Rev. John Farmer’s ‘Reflections’ column

by John Howard Farmer
 

Welcome fall

Of late, the corn in the field across from our present Irvington Road home is gone and twigs of crop next have popped through. We are around the corner, up the lane from the 1911 parsonage where once preachers slept. Ah yes, ’tis a season change for sure. I do own happy memories of years gone in a home that used to be. 

The late Jimmy Warton (d. 1992) wrote of our spot being named “Ghost Hole Pond.” And he a preacher’s kid at that! It was this lovely home which my wife Hazel invited me to share after she’d proposed and made an honest man of me… Here and now, front porch morning cups of coffee cool too quick. Live sightings of neighbors appear: deer, groundhog and turkeys tease the eye along with numerous cars and trucks prospering the daily economy.

When the sap retreats from the trees, my soul begins to stir with excitement. Oh, mind you, though I love all the seasons, yet summer wears me down. Any sign of a heat let-up piques my curiosity.

Folks near and far begin to converse about the proposed, and/or lack of, fall color. Says one, oh, the dry summer will cause the leaves to drop without so much as a drip of color. Another might say, oh no, I remember back in Fall of nineteen ought something-or-the-other, when we had a much drier summer. The leaves came down with a splash. All the conversations, all the procrastination aside, we’ll just have to wait and see, won’t we?

There are other signs of fall that tickle me. They are so regular I could almost set my watch by them. Back in the fall of 1986, we used to go to war with the squirrels in our former parsonage yard. That dwelling now is a haven for nimble fingers, fabrics, quilting and such. Decades now spent ago, two ancient pecan trees stood muster. Our squirrel population is abundant in Irvington. No gun shall threaten them. All year long, they busy away without so much as a notice. Scampering hither and yon, we note their progress with little more than peripheral awareness.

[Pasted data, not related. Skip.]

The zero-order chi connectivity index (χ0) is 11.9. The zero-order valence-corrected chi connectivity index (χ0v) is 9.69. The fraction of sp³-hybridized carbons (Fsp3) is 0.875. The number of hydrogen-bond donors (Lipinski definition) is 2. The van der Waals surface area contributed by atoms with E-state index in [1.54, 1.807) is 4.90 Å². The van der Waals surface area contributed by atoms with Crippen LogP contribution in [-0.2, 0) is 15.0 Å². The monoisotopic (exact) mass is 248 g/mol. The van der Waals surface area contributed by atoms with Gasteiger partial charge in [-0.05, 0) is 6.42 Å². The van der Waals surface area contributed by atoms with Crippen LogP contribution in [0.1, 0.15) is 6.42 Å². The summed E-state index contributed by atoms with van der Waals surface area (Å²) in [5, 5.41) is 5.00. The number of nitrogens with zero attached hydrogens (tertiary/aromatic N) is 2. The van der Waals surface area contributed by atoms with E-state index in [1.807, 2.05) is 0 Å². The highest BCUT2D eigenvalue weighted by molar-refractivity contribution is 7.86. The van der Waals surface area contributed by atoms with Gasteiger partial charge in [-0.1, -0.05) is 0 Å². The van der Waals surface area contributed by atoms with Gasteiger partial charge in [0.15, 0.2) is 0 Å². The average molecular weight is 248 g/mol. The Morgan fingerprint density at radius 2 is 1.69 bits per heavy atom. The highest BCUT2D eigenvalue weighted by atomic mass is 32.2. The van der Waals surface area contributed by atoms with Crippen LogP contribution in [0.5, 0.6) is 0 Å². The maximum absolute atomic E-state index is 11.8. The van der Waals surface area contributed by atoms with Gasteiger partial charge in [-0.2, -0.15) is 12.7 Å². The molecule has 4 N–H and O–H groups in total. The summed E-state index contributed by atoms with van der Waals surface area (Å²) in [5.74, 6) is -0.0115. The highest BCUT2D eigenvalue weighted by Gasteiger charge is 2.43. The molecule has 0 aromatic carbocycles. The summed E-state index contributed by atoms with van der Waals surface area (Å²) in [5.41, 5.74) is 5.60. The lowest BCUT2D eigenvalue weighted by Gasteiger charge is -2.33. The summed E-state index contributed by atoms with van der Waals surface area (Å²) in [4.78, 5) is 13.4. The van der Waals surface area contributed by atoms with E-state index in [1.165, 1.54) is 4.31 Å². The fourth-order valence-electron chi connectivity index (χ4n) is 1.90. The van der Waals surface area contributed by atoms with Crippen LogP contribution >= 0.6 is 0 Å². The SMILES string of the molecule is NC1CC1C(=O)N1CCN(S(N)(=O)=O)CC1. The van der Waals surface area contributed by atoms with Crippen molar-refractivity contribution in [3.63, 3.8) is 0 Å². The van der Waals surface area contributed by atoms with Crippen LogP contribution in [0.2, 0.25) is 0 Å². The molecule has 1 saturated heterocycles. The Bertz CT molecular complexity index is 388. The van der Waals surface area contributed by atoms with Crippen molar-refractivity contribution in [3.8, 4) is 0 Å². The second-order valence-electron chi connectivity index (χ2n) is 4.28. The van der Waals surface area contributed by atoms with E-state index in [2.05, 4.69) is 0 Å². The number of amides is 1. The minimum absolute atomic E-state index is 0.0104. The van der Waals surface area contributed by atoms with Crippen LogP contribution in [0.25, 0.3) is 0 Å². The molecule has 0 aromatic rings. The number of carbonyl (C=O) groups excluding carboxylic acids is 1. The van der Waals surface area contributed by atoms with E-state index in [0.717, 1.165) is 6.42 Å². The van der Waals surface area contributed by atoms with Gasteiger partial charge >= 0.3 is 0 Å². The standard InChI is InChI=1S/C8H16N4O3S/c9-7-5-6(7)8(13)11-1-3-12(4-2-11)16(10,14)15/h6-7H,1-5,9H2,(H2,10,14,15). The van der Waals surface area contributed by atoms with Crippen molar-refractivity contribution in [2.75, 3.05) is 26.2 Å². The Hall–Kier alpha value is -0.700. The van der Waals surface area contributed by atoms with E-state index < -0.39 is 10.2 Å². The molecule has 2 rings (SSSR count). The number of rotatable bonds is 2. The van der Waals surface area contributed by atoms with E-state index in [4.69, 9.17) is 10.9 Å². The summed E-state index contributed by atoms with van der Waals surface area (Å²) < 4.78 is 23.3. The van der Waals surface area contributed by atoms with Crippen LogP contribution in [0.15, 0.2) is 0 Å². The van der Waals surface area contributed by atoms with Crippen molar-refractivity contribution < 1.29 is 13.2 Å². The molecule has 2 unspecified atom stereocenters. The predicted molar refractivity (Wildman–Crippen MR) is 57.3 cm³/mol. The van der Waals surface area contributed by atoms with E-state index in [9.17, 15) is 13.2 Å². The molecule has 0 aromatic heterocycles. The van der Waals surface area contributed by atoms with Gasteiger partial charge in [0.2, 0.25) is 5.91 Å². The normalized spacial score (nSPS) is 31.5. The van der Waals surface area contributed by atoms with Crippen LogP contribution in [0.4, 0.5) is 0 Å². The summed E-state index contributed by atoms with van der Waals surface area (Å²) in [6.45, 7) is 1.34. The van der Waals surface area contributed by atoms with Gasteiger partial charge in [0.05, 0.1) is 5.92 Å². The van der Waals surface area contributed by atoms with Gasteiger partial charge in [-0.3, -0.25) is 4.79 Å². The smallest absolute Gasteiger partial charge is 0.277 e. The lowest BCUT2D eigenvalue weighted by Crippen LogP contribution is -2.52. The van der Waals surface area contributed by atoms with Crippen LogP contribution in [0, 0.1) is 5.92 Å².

Just as we’d notice the caterpillar webs in the pecans, we began to hear the thump, thump of pecans hitting our metal roof. “Must be the wind,” we’d quip. However, come next day or two, I would hear my late mother-in-law, Mary McCaslin Walker, talking. Nosiness would get the best of me and I’d waddle off to find out just who it was with whom she was speaking; only to find her, hands-on-hips, giving a just-what-for lecture to some bushy-tailed neighbor.

It was ever so humorous, the retired grandmother lecturing to the four-inch-tall beast. Guilty he’d stand, pecans in the ready position. Sometimes he’d be holding onto a twig with a cluster of nuts dangling. One day, one stood on our brick back porch, just as we rushed out the door. What a furor erupted. Bossy chaps. Awesome.

The squirrels have been hereabouts a lot longer than my ministry. One of my fondest memories of the old house was the day I was on my first fall tour, 1986. The main chimneys on the house were abandoned—or, at least, no longer radiated heat. The late deacon, Fred E. Burke Sr., met me in the drive, key in hand. As we stood talking, I looked up at the mid-roof chimney. There was a welcoming committee of five. Ten shiny eyes looked down. Multiple dainty toes held fast the brick work, eager to meet the new tenants. Indeed, the critters lived there before we did.

Listen, not only did we talk to squirrels, we talk to leaves. Remember friend and mentor Charlie Brown, of the funnies fame, who has a pal dog named Snoopy? Snoopy was a great philosopher, who understood folks far better than I.

Ever since our educational Snoopy leaf-talking-days we, kids and all, too, would press the question of leaf exits. Just as quick, some farmer rep would yell, “Get the tape, let’s put ’em back,” as if one could forestall the seasons. I know, forget about it, one should not argue with folks who talk to squirrels and leaves. Say, where was the tape?

One fall, our yard took on a new look. Northeast neighbor Mary Reynolds Pittman bid farewell to an ancient corner-post oak, a chap who had marked our mutual boundary for decades. It died a natural death. It fell in two cuttings. We arrived home just as the lads were hauling off the first load. I could not help noticing that the squirrels had mounted the closest pecan limb to the departing oak. Lined up like sentries, they were paying their respects to a major contributor in their food chain.

Bushy-tail and company were sure to suffer a start—because we’d noticed our largest pecan tree, rotting away on its northern exposure, was now sloughing off bark on its shady side. It was apparently about to give up the ghost, so to speak. It was soon missed by home and tree inhabitants alike. The preacher, fruit cake, snack bowl and pumpkin bread recipes suffered too.

I am peculiarly convinced that things go just as the Good Lord wishes. Leaves will fall. Squirrels will bury bushels more acorns and pecans than they can remember hiding. Preachers and their families will come and go… “To everything there is a season, and a time to every purpose under the heaven,” (Ecclesiastes 3:1).